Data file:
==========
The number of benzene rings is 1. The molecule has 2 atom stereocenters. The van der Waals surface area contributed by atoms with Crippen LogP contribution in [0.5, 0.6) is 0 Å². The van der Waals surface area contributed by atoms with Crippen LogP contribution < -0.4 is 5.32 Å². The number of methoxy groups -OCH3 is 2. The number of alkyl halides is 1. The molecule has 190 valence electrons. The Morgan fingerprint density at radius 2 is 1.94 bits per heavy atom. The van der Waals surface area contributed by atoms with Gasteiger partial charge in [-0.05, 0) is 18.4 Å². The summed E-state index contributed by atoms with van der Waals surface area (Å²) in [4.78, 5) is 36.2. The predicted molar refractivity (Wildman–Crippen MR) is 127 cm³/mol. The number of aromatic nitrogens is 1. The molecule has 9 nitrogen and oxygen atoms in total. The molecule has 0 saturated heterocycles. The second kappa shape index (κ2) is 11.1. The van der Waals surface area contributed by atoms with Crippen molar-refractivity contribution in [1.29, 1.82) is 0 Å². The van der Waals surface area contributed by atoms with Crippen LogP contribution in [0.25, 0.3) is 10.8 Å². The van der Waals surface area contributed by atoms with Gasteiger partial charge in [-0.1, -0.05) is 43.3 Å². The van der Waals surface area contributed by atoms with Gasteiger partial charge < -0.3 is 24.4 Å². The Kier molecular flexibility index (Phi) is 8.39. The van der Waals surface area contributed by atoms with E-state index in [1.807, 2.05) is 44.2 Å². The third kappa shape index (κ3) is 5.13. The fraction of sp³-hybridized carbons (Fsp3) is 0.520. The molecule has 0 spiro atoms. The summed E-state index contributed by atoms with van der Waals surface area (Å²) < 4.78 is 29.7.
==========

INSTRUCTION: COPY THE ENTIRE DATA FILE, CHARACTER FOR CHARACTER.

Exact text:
The number of benzene rings is 1. The molecule has 2 atom stereocenters. The van der Waals surface area contributed by atoms with Crippen LogP contribution in [0.5, 0.6) is 0 Å². The van der Waals surface area contributed by atoms with Crippen LogP contribution < -0.4 is 5.32 Å². The number of methoxy groups -OCH3 is 2. The number of alkyl halides is 1. The molecule has 190 valence electrons. The Morgan fingerprint density at radius 2 is 1.94 bits per heavy atom. The van der Waals surface area contributed by atoms with Gasteiger partial charge in [-0.05, 0) is 18.4 Å². The summed E-state index contributed by atoms with van der Waals surface area (Å²) in [4.78, 5) is 36.2. The predicted molar refractivity (Wildman–Crippen MR) is 127 cm³/mol. The number of aromatic nitrogens is 1. The molecule has 9 nitrogen and oxygen atoms in total. The molecule has 0 saturated heterocycles. The second kappa shape index (κ2) is 11.1. The van der Waals surface area contributed by atoms with Crippen molar-refractivity contribution in [1.29, 1.82) is 0 Å². The van der Waals surface area contributed by atoms with Crippen LogP contribution in [0.25, 0.3) is 10.8 Å². The van der Waals surface area contributed by atoms with Gasteiger partial charge in [-0.1, -0.05) is 43.3 Å². The van der Waals surface area contributed by atoms with Gasteiger partial charge < -0.3 is 24.4 Å². The Kier molecular flexibility index (Phi) is 8.39. The van der Waals surface area contributed by atoms with E-state index in [1.807, 2.05) is 44.2 Å². The third kappa shape index (κ3) is 5.13. The fraction of sp³-hybridized carbons (Fsp3) is 0.520. The molecule has 0 spiro atoms. The summed E-state index contributed by atoms with van der Waals surface area (Å²) < 4.78 is 29.7.